“Facebook is unwilling to actually monitor violent white nationalists, which means they create these blanket guidelines so they don’t have to deal with the real problem,” said Rashad Robinson, an outspoken Facebook critic and president of the Color of racial justice group Change. “It will be a problem for both sides.” We are not the other side of violent white nationalists. “
The new policy applies to Facebook groups – often used by organizers and country-specific chapters – and not to Facebook Pages, which are more commonly used by candidates and campaigns. However, Caitlin Mitchell, a senior adviser to Joe Biden’s presidential campaign, said removing recommendations for users to join political or civic groups would have “potentially had a huge impact” on Biden’s 2020 campaign if the politics were then would have come into force.
The Biden campaign used informal, country-specific networks that partnered with Democrats to find volunteers and other supporters during the coronavirus pandemic when they minimized face-to-face meetings. Under current Facebook policies, it would have been a lot harder for these groups to get their first footing and involve people, Mitchell said, making it harder for new political entrants to find local organizing groups.
Samantha Steelman, who led the national organization of Pete Buttigieg’s presidential campaign, said country-specific pro-Buttigieg groups popped up all over Facebook after Buttigieg gained a foothold in the 2020 Democratic primary. “They grew because they were recommended to like-minded people in their area,” said Steelman. “We shall see that the ripple effect of this no longer occurs.”
The recent change of Facebook founder Mark Zuckerberg also led digital strategists and candidates, who increasingly rely on Facebook as a critical pipeline for voters and donors, to ask existential questions about the future of politics on their platform, citing the Comment from the CEO The company would consider taking new steps to restrict the political content on its newsfeed.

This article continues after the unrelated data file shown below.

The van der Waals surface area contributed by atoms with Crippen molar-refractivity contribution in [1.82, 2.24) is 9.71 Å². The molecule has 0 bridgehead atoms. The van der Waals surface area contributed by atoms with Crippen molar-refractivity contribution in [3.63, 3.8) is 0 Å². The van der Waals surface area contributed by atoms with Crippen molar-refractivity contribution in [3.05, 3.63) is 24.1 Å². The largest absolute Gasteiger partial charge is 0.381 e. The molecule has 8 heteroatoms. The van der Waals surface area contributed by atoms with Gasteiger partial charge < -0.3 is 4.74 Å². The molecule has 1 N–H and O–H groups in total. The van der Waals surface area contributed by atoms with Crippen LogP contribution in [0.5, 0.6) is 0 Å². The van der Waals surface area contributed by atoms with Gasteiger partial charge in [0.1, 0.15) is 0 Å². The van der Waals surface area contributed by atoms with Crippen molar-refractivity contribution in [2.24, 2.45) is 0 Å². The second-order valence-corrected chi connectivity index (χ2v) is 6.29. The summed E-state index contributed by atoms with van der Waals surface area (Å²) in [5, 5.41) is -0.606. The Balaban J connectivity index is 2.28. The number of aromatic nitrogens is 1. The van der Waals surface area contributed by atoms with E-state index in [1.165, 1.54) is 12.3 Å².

Some strategists took this as further evidence that Facebook’s political advertising ban – a self-imposed ban on advertising and advocacy ads from election day 2020 – won’t be lifted anytime soon.
“We no longer hear” soon, soon, soon “and it is now more indefinite,” said Julia Rosen, a democratic digital strategist. “All of this seems to be a pretty clear signal that they want to move away from politics on the platform.”
Several advisors from both parties said they had asked Facebook for clarity on what it could mean to emphasize politics in the newsfeed. You have not received any further instructions from the company.
A spokesman for Facebook said in a statement that the company’s research showed that “some people believe their news feeds are too political.”
“This is a problem we are still figuring out how to best understand and solve,” the company said. “Our goal is to find a way to address this feedback where people get a clear understanding of how we deal with political content in the news feed, respect their tolerances for political content and maintain their ability to deal with such content interact with Facebook as much as you want “
Currently, Facebook’s closer elimination of parliamentary recommendations is already confirmed by the online organizational community.
The 2017 women’s marches led to the growth of large online communities such as Indivisible and Pantsuit Nation, while the protests against Black Lives Matters also intensified on social media platforms. Groups like Sunrise Movement, an environmentally conscious progressive group, and Americans for Prosperity, a conservative activist organization, also use Facebook groups to organize supporters through local chapters.
“Would the Blue Wave Resistance have formed in 2017? Yeah, but not that much. Would the surge in activism around George Floyd have happened? Yes, but not that much, ”said a senior democratic digital strategist who allowed anonymity to openly discuss the issue. “It would have kicked us out by maybe 20 percent. So that limits us by 20 percent, but QAnon by 80 percent.” Would I take the trade? Yes.”